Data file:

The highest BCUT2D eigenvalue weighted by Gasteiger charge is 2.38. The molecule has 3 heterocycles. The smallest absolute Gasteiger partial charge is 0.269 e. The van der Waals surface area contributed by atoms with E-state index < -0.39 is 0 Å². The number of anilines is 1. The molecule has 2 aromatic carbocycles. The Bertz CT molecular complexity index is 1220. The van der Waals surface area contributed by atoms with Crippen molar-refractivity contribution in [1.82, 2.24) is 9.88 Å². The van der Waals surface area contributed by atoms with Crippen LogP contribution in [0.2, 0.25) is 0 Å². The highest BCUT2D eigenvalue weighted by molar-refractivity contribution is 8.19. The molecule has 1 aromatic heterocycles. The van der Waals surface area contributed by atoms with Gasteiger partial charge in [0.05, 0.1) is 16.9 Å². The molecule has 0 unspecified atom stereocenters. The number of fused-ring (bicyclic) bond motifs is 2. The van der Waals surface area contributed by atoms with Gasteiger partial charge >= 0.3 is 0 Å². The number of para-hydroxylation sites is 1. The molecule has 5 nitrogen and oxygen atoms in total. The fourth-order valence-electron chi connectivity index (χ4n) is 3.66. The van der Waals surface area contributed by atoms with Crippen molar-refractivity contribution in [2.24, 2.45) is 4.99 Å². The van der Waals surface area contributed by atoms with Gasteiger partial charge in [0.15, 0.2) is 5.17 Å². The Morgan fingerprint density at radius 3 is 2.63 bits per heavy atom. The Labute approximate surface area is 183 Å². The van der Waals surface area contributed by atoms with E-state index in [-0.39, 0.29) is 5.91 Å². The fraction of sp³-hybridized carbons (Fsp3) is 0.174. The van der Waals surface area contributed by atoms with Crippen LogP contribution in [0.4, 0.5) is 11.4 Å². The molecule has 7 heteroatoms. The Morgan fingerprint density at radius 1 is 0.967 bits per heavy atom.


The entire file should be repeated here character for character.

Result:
The highest BCUT2D eigenvalue weighted by Gasteiger charge is 2.38. The molecule has 3 heterocycles. The smallest absolute Gasteiger partial charge is 0.269 e. The van der Waals surface area contributed by atoms with E-state index < -0.39 is 0 Å². The number of anilines is 1. The molecule has 2 aromatic carbocycles. The Bertz CT molecular complexity index is 1220. The van der Waals surface area contributed by atoms with Crippen molar-refractivity contribution in [1.82, 2.24) is 9.88 Å². The van der Waals surface area contributed by atoms with Crippen LogP contribution in [0.2, 0.25) is 0 Å². The highest BCUT2D eigenvalue weighted by molar-refractivity contribution is 8.19. The molecule has 1 aromatic heterocycles. The van der Waals surface area contributed by atoms with Gasteiger partial charge in [0.05, 0.1) is 16.9 Å². The molecule has 0 unspecified atom stereocenters. The number of fused-ring (bicyclic) bond motifs is 2. The van der Waals surface area contributed by atoms with Gasteiger partial charge >= 0.3 is 0 Å². The number of para-hydroxylation sites is 1. The molecule has 5 nitrogen and oxygen atoms in total. The fourth-order valence-electron chi connectivity index (χ4n) is 3.66. The van der Waals surface area contributed by atoms with Crippen molar-refractivity contribution in [2.24, 2.45) is 4.99 Å². The van der Waals surface area contributed by atoms with Gasteiger partial charge in [0.15, 0.2) is 5.17 Å². The Morgan fingerprint density at radius 3 is 2.63 bits per heavy atom. The Labute approximate surface area is 183 Å². The van der Waals surface area contributed by atoms with E-state index in [-0.39, 0.29) is 5.91 Å². The fraction of sp³-hybridized carbons (Fsp3) is 0.174. The van der Waals surface area contributed by atoms with Crippen LogP contribution in [0.4, 0.5) is 11.4 Å². The molecule has 7 heteroatoms. The Morgan fingerprint density at radius 1 is 0.967 bits per heavy atom.